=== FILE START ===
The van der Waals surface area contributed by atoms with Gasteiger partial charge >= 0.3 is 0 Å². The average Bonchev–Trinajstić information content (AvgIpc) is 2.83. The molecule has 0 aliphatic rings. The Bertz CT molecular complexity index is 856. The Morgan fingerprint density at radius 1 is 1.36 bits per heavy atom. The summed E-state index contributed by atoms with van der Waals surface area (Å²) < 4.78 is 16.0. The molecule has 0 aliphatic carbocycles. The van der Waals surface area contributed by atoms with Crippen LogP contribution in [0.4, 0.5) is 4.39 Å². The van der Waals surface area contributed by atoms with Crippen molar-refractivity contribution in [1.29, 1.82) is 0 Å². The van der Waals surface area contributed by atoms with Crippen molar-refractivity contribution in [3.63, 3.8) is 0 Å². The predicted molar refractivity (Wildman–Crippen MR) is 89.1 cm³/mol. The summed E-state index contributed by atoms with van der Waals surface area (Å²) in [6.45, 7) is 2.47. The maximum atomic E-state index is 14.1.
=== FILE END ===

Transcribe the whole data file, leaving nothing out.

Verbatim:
The van der Waals surface area contributed by atoms with Gasteiger partial charge >= 0.3 is 0 Å². The average Bonchev–Trinajstić information content (AvgIpc) is 2.83. The molecule has 0 aliphatic rings. The Bertz CT molecular complexity index is 856. The Morgan fingerprint density at radius 1 is 1.36 bits per heavy atom. The summed E-state index contributed by atoms with van der Waals surface area (Å²) < 4.78 is 16.0. The molecule has 0 aliphatic carbocycles. The van der Waals surface area contributed by atoms with Crippen LogP contribution in [0.4, 0.5) is 4.39 Å². The van der Waals surface area contributed by atoms with Crippen molar-refractivity contribution in [1.29, 1.82) is 0 Å². The van der Waals surface area contributed by atoms with Crippen molar-refractivity contribution in [3.63, 3.8) is 0 Å². The predicted molar refractivity (Wildman–Crippen MR) is 89.1 cm³/mol. The summed E-state index contributed by atoms with van der Waals surface area (Å²) in [6.45, 7) is 2.47. The maximum atomic E-state index is 14.1.